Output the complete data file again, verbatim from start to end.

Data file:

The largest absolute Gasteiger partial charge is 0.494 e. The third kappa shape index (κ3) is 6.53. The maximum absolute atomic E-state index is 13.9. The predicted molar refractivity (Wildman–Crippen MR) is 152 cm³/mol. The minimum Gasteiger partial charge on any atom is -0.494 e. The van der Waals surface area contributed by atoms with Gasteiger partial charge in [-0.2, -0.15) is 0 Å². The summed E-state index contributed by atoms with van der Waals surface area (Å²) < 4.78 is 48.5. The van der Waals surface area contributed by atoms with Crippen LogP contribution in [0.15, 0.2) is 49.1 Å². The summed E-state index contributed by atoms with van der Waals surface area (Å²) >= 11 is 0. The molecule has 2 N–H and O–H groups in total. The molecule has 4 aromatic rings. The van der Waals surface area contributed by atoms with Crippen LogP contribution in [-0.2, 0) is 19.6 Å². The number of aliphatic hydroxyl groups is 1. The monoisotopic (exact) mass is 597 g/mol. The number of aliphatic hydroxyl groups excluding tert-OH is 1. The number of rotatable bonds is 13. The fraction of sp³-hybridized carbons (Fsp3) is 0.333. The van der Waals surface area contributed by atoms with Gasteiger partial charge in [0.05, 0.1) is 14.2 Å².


The largest absolute Gasteiger partial charge is 0.494 e. The third kappa shape index (κ3) is 6.53. The maximum absolute atomic E-state index is 13.9. The predicted molar refractivity (Wildman–Crippen MR) is 152 cm³/mol. The minimum Gasteiger partial charge on any atom is -0.494 e. The van der Waals surface area contributed by atoms with Gasteiger partial charge in [-0.2, -0.15) is 0 Å². The summed E-state index contributed by atoms with van der Waals surface area (Å²) < 4.78 is 48.5. The van der Waals surface area contributed by atoms with Crippen LogP contribution in [0.15, 0.2) is 49.1 Å². The summed E-state index contributed by atoms with van der Waals surface area (Å²) >= 11 is 0. The molecule has 2 N–H and O–H groups in total. The molecule has 4 aromatic rings. The van der Waals surface area contributed by atoms with Crippen LogP contribution in [-0.2, 0) is 19.6 Å². The number of aliphatic hydroxyl groups is 1. The monoisotopic (exact) mass is 597 g/mol. The number of aliphatic hydroxyl groups excluding tert-OH is 1. The number of rotatable bonds is 13. The fraction of sp³-hybridized carbons (Fsp3) is 0.333. The van der Waals surface area contributed by atoms with Gasteiger partial charge in [0.05, 0.1) is 14.2 Å².